Wednesday, September 10, 2008

Sep10: Clarifying Broth

I vaguely remember an episode of Iron Chef where one of the Iron Chefs was boiling a broth with egg whites and ground meat. According to the commentator, the purpose egg whites and ground beef was to clarify the broth he was making.

How is this so? Wouldn't you be making an egg drop soup?

Here's what I found out.
* Using egg whites to clarify a stock/broth is a common technique used in making consommé.
* The egg whites will coagulate into a fine mesh that will "filter" the stock as it simmers.
* Egg whites seem to be the key, but you can add julienned veggies for flavor the broth and to provide the support for the egg white raft (the stuff floating on top of the liquid.)
* Common additions are crushed egg shell, ground meat, carrots, green onion and other typical flavorings that go into a stock.
* Thumbing through Julia Childs' book, The Way to Cook, she uses 4 egg whites for 5 cups of stock.

Here's my pho stock out of the fridge which I defatted by pouring through a fine mesh strainer. A good sign for the stock is the gelling from the refrigeration. This means a lot of flavor was squeezed out of the soup bones and more. :-)
I have five (5) cups remaining after serving pho on Monday.


Here’s what I did to clarify the Pho broth...
Green Onion, coarsely cut
1/4 C Daikon, shredded
1/4 C Carrots, shredded
1/4 C lean Beef, minced (trim off the fat)



Two egg whites were whipped into a soft foam. I know Julia suggested using 4 egg whites, but that just seems like too much. In other words, I’m being cheap. Lol!


Mixed all the ingredients together into the egg whites.


The egg white concoction was thoroughly mixed into the cold broth.


The broth was slowly brought to a simmer and allowed to simmer for about 35 minutes.


Wow! It worked!
I'm about to decant the broth into a colander lined with a coffee filter.


Before Clarifying (From Monday)


I would say it was a success. The muddiness is gone and now the broth is transparent. The broth looks like apple juice or apple cider vinegar. The extra ingredients also added more flavor to the so-so broth.

After Clarifying (Today)


More Info…
I found this discussion about clarifying broths using egg whites.
Also, it looks like someone watched the Iron Chef episode and was curious about clarifying broth too. :-)

http ://forums.egullet.org/index.php?showtopic=112366


Another method - you can clarify using gelatin instead of egg whites.
My post from Oct 3: http://eat4fun.blogspot.com/2008/10/oct-03-experiment-clarifying-stock-with.html

8 comments:

Laura said...

Thank you so much for the tips and pictures. I made beef broth for the first time yesterday and had no idea how to clarify it. This worked so very well!

Anonymous said...

thank you....it does work....fantastic.

Don Livezey said...

Worked well for me, too. The first night, the pho was so-so in flavor, and was also murky and just not "right" on the tongue. After clarifying (and adding more salt!), it was much better the second time around.

Regarding the salt, a Vietnamese friend told me (after I whined to her about my bland broth) that you have to over-do it a bit, as the flavor gets diluted when you pour the broth over the noodles.

Do you think the coffee filter is necessary when clarifying? I used one, but found that it got clogged up pretty quickly, and the last 1/4 cup or so of the broth wouldn't even drip through. And, that was just for 3-4 cups, not a whole batch. I'm wondering if a fine mesh strainer alone might do the trick. Has anyone tried that?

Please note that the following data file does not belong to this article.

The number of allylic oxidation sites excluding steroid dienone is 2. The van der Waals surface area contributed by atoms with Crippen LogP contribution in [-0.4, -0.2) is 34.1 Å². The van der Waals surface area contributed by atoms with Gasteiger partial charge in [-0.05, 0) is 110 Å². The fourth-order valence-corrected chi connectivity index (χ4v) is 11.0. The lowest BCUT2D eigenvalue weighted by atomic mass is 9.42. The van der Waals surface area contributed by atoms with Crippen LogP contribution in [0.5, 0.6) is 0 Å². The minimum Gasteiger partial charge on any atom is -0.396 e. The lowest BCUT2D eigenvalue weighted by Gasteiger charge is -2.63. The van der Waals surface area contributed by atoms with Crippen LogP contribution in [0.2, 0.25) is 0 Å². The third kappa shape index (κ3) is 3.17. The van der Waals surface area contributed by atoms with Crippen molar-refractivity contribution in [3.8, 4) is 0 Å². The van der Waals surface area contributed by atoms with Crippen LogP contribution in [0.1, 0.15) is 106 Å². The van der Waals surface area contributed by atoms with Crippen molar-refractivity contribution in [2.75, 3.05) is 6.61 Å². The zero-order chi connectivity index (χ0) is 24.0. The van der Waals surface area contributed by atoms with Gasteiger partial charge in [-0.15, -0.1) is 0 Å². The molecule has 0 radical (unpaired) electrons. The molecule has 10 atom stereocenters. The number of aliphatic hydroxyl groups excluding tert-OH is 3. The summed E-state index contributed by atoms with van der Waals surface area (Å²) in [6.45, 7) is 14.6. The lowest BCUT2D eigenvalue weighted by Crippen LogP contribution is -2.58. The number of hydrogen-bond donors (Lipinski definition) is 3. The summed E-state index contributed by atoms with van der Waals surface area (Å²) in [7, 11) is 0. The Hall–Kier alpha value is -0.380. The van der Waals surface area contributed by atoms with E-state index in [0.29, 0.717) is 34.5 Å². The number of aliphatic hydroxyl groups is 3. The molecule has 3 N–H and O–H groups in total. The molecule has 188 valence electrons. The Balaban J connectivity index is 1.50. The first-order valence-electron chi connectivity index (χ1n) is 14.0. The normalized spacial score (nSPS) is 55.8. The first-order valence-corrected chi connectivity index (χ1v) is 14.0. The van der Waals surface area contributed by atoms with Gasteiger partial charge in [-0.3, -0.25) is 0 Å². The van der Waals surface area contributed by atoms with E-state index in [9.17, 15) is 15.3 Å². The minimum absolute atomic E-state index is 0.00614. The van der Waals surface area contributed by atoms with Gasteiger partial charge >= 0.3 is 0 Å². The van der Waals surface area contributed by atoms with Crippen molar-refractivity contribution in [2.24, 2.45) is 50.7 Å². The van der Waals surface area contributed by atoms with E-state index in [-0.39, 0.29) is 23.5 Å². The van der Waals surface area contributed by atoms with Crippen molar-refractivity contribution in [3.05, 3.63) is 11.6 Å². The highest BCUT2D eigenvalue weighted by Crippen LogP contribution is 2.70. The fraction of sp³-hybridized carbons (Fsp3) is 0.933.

Thanks!

Sidne said...

Yes, I made some beef stock that I plan to can and so wanted to clarify it. Thanks for the suggestions. Also, if a coffee filter is too fine, try cheese cloth which is what I am going to use.

Old World Italian said...

Got up this morning and took the turkey carcass out of the stock pot that I had cooked it in after thanksgiving (2011) And was left with a pretty thick broth/stock. I have used this before to make my traditional after Thanksgiving vegetable soup, but wanted to 'clear' it up if possible. I read a couple of other suggestions on line before finding this one and decided to give it a try. It worked perfectly! I used a chix tender (chopped/minced), one shredded carrot and one minced onion along with the 4 egg whites ( I also used one crushed egg shell which was suggested from one of the other recipes) followed the instruction and it was done. I impressed myself and some house guests. Thanks for the recipe and the pictures, those really helped me know what to look for.

dominik mj the opinionated alchemist said...

Very cool post.

There is another way to clarify [and trust me, it is even more effective] - gelatin clarification.

Only set back is, that most of the goodness of the bones [the gelatin] is gone...

Just freeze the stock and defrost it [most recipes are defrosting in the fridge, but it works also outside - which is faster] over a colander with cheese cloth.
Trust me - you cannot believe your eyes, it is so clear!

[Heston Blumenthal made this actually popular].

Eat4Fun said...

Hey all thanks for the comment.

@dominik mj the opinionated alchemist

I actually tried out gelatin clarification. It worked and was an interesting new thing I learned.

http://eat4fun.blogspot.com/2008/10/oct-03-experiment-clarifying-stock-with.html

Brian Gosselin said...

I use a double layer of cheese cloth between two strainers and it works perfectly.